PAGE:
from The American Heritage® Dictionary of the English Language, 5th Edition.
- noun Any of various marine toothed whales of the genus Phocoena and related genera, characteristically having a blunt snout and a triangular dorsal fin. Porpoises are placed either in their own family, Phocoenidae, or with the dolphins in the family Delphinidae.
- noun Any of several related aquatic mammals, such as the dolphins.
from The Century Dictionary.
- noun A small toothed cetacean of the family Delphinidæ and subfamily Delphiminæ, and especially of the genus Phoeæna, of which there are several species, the best-known being P. communis, which attains a length of about 5 feet and has a blunt head not produced into a long beak, and a thick body tapering toward the tail.
from the GNU version of the Collaborative International Dictionary of English.
- noun (Zoöl.) Any small cetacean of the genus Phocæna, especially
Phocæna communis, or Phocæna phocæna, of Europe, and the closely allied American species ( Phocæna Americana). The color is dusky or blackish above, paler beneath. They are closely allied to the dolphins, but have a shorter snout. Called also harbor porpoise, herring hag, puffing pig, and snuffer.
- noun (Zoöl.) A true dolphin (Delphinus); -- often so called by sailors.
- noun (Zoöl.) a North American porpoise (
Lagenorhynchus acutus), larger than the common species, and with broad stripes of white and yellow on the sides. See Illustrationin Appendix.
from Wiktionary, Creative Commons Attribution/Share-Alike License.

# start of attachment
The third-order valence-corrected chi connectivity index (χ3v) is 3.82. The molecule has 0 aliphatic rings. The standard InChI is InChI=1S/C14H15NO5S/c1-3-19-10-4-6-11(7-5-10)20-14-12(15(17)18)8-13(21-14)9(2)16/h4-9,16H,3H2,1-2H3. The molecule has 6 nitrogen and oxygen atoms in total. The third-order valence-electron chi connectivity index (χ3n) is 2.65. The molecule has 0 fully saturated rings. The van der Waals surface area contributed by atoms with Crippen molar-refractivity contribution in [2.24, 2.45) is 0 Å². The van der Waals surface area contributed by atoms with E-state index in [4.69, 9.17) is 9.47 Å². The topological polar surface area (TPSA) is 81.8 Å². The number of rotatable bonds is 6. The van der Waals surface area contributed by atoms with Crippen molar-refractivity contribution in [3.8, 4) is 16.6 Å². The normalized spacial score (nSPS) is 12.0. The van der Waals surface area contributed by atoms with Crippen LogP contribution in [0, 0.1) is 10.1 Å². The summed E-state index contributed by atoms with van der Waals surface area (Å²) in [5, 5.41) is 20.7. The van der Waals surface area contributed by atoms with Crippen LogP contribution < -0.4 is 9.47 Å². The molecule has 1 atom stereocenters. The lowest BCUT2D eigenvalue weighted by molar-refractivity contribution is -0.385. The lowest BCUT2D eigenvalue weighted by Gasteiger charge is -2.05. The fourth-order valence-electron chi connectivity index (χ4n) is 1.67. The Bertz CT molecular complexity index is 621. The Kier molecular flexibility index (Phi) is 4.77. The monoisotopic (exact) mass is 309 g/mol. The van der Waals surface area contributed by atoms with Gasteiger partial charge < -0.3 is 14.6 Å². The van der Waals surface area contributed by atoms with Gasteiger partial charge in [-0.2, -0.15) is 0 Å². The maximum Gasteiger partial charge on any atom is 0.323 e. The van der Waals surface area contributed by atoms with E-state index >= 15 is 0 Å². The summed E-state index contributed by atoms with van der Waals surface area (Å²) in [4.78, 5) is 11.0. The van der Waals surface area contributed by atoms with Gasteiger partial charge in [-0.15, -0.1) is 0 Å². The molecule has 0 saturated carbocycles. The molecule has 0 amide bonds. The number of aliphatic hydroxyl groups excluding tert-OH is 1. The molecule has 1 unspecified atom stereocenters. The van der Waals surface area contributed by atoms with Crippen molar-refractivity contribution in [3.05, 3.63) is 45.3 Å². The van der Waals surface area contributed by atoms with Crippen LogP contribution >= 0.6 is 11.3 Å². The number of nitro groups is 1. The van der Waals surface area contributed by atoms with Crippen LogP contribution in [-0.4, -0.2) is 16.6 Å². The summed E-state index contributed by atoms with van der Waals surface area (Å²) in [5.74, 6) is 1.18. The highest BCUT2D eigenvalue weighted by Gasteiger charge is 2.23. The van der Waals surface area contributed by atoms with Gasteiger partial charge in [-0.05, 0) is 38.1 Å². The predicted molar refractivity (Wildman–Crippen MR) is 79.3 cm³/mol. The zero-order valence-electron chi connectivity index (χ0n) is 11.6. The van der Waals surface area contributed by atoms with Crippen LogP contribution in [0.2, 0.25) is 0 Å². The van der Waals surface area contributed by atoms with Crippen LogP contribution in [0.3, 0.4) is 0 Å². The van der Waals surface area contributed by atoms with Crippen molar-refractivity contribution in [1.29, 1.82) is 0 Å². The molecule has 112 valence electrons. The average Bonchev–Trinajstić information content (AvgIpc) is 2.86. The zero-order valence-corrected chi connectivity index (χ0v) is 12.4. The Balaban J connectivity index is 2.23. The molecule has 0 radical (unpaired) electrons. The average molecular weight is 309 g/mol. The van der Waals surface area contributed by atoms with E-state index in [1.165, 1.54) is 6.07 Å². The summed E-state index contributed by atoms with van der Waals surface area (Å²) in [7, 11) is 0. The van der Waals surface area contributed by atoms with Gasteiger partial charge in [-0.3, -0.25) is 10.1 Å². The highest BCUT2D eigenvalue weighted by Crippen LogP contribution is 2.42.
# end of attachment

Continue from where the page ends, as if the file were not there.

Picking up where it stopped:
- noun A small
cetaceanof the family Phocoenidae, related to whales and dolphins.
- noun North America, imprecisely Any small dolphin.
- verb intransitive Said of an aircraft: to make a series of plunges when taking off or landing.
from WordNet 3.0 Copyright 2006 by Princeton University. All rights reserved.
- noun any of several small gregarious cetacean mammals having a blunt snout and many teeth
from The American Heritage® Dictionary of the English Language, 4th Edition
from Wiktionary, Creative Commons Attribution/Share-Alike License
Many people are of opinion that the porpoise is a variety of the dolphin.
A porpoise is a vertical oscillation where you are just a step behind the aircraft and can't physically keep up with the machine; each control movement only serves to exaggerate the problem.
"This," exclaimed he, "if I mistake not, augurs well; the porpoise is a fat, well-conditioned fish, a burgomaster among fishes; his looks betoken ease, plenty, and prosperity; I greatly admire this round fat fish, and doubt not but this is a happy omen of the success of our undertaking."
The porpoise is a fish five or six feet in length, weighing from one hundred and fifty to three hundred pounds.
The porpoise is the true dolphin, the sailor's dolphin being a fish with vertical tail, scales and gills.
What Nairne calls a porpoise, is really the beluga, a small white whale.
The dolphin is so uniformly miscalled porpoise, on the west coast and everywhere else, that the creature will soon come to think that it really is a porpoise.
So-called porpoise leather is made of the skin of the white whale.
Well, anyway, it's a porpoise, and a porpoise is a kind of shark, isn't it?
The porpoise is the kitten of the sea; he never has a serious thought, he cares for nothing but fun and play.